Outsourcing at Kansas Department of Revenue could mean dozens of layoffs
The Kansas Department of Revenue will lay off nearly 60 employees as it moves its information technology service to CGI Technologies, which was given no-bid contracts worth nearly $60 million despite criticism of its operations in the rollout of the federal health care website in 2013.
The 56 workers losing their jobs will be allowed to apply for CGI jobs in Topeka or could be matched with other jobs in the revenue department or other areas of state government, department spokeswoman Rachel Whitten said Wednesday.
The contracts were signed in 2017 with CGI Technologies, a subsidiary of Canadian-based CGI Group, which has several government contracts. CGI was one of the primary contractors that developed healthcare.gov, which was plagued by technical problems at launch. North Carolina ended an $85 million contract with CGI for tax software in 2014.
Neither Kansas nor CGI has publicized the company’s new role in state government. CGI is contractually prohibited from saying Kansas is a customer.
Legislative leaders didn’t know about the contracts until the layoffs became public knowledge, according to Republican House Majority Leader Don Hineman.
“The Legislature was not informed. As a member of leadership, it’s brand new to me,” Hineman said, noting that he first learned about the contracts Wednesday.
One of the Kansas contracts — worth $53 million — requires the company to operate and support the revenue department’s tax systems. Another contract requires CGI to improve the state’s debt collection, including providing a self-service portal to allow people to pay back taxes and create payment plans. The total cost of the contracts over 10 years is $59 million, The Wichita Eagle reported .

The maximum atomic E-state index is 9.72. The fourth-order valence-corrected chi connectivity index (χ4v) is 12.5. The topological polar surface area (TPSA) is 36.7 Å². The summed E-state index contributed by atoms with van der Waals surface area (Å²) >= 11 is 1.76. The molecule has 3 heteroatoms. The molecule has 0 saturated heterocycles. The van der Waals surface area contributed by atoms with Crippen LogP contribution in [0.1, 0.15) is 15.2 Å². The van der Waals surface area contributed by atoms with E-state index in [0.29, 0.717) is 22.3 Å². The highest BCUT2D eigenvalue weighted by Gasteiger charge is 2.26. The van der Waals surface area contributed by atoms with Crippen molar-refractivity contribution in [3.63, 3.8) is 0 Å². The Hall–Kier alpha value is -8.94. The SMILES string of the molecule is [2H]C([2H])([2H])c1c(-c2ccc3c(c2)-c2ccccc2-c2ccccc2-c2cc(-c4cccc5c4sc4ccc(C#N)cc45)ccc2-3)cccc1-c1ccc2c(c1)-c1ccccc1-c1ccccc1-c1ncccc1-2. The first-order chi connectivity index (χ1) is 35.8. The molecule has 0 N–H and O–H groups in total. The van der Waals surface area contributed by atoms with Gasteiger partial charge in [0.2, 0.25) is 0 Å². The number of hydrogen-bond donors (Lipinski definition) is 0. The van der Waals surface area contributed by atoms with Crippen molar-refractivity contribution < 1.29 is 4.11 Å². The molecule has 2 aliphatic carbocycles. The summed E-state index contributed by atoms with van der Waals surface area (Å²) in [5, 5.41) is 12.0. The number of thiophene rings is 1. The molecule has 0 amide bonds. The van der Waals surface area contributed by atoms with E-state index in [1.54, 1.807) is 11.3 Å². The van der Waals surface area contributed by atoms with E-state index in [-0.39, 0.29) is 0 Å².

CGI will receive 80 percent of the revenue and Kansas gets 20 percent from the portal until the company has earned $4.2 million. Kansas will keep 100 percent of revenue after that.
Kansas has gained $15 million in new revenue over the past 10 months because of the self-serve portal, Whitten said.
A form explaining why the state didn’t put the contract out for bids indicates the department already uses software from American Management Systems, which later became CGI.
“There is no known alternative to CGI that would not require significant upfront investment by the (department) IT staff to bring up to speed and would also require some form of licensing agreement with CGI to be able to maintain the applications in a similar manner,” the form says.
State Sen. Laura Kelly, a Topeka Democrat who is running for governor, said lawmakers haven’t been able to get much information on the contract from the administration since last year. She pointed to problems with the state’s privatized Medicaid system as proof that the state should carefully consider privatizing its services.
“We’ve seen how trying to use a private company to do state business doesn’t work,” Kelly said. “We’re just giving money away to private companies and either they’re not producing or they’re reaping excessive rewards.”